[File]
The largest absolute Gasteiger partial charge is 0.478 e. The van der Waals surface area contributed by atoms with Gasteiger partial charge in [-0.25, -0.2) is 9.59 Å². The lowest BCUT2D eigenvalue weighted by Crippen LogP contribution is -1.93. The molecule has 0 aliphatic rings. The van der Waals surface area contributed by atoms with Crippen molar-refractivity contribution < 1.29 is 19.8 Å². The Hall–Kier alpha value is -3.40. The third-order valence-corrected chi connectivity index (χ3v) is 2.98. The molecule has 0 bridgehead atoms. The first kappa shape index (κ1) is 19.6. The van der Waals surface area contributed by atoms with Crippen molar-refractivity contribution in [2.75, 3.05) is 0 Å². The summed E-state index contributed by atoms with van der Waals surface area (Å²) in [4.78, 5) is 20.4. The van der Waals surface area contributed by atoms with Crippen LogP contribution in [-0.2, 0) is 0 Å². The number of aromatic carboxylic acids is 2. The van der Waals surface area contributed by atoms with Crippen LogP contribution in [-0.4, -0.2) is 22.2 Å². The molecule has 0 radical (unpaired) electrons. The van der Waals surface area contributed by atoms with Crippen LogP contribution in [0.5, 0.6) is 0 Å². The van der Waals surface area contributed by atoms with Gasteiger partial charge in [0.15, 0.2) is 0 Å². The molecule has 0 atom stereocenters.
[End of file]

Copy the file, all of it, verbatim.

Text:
The largest absolute Gasteiger partial charge is 0.478 e. The van der Waals surface area contributed by atoms with Gasteiger partial charge in [-0.25, -0.2) is 9.59 Å². The lowest BCUT2D eigenvalue weighted by Crippen LogP contribution is -1.93. The molecule has 0 aliphatic rings. The van der Waals surface area contributed by atoms with Crippen molar-refractivity contribution < 1.29 is 19.8 Å². The Hall–Kier alpha value is -3.40. The third-order valence-corrected chi connectivity index (χ3v) is 2.98. The molecule has 0 bridgehead atoms. The first kappa shape index (κ1) is 19.6. The van der Waals surface area contributed by atoms with Crippen molar-refractivity contribution in [2.75, 3.05) is 0 Å². The summed E-state index contributed by atoms with van der Waals surface area (Å²) in [4.78, 5) is 20.4. The van der Waals surface area contributed by atoms with Crippen LogP contribution in [-0.2, 0) is 0 Å². The number of aromatic carboxylic acids is 2. The van der Waals surface area contributed by atoms with Crippen LogP contribution in [-0.4, -0.2) is 22.2 Å². The molecule has 0 radical (unpaired) electrons. The van der Waals surface area contributed by atoms with Crippen LogP contribution in [0.5, 0.6) is 0 Å². The van der Waals surface area contributed by atoms with Gasteiger partial charge in [0.15, 0.2) is 0 Å². The molecule has 0 atom stereocenters.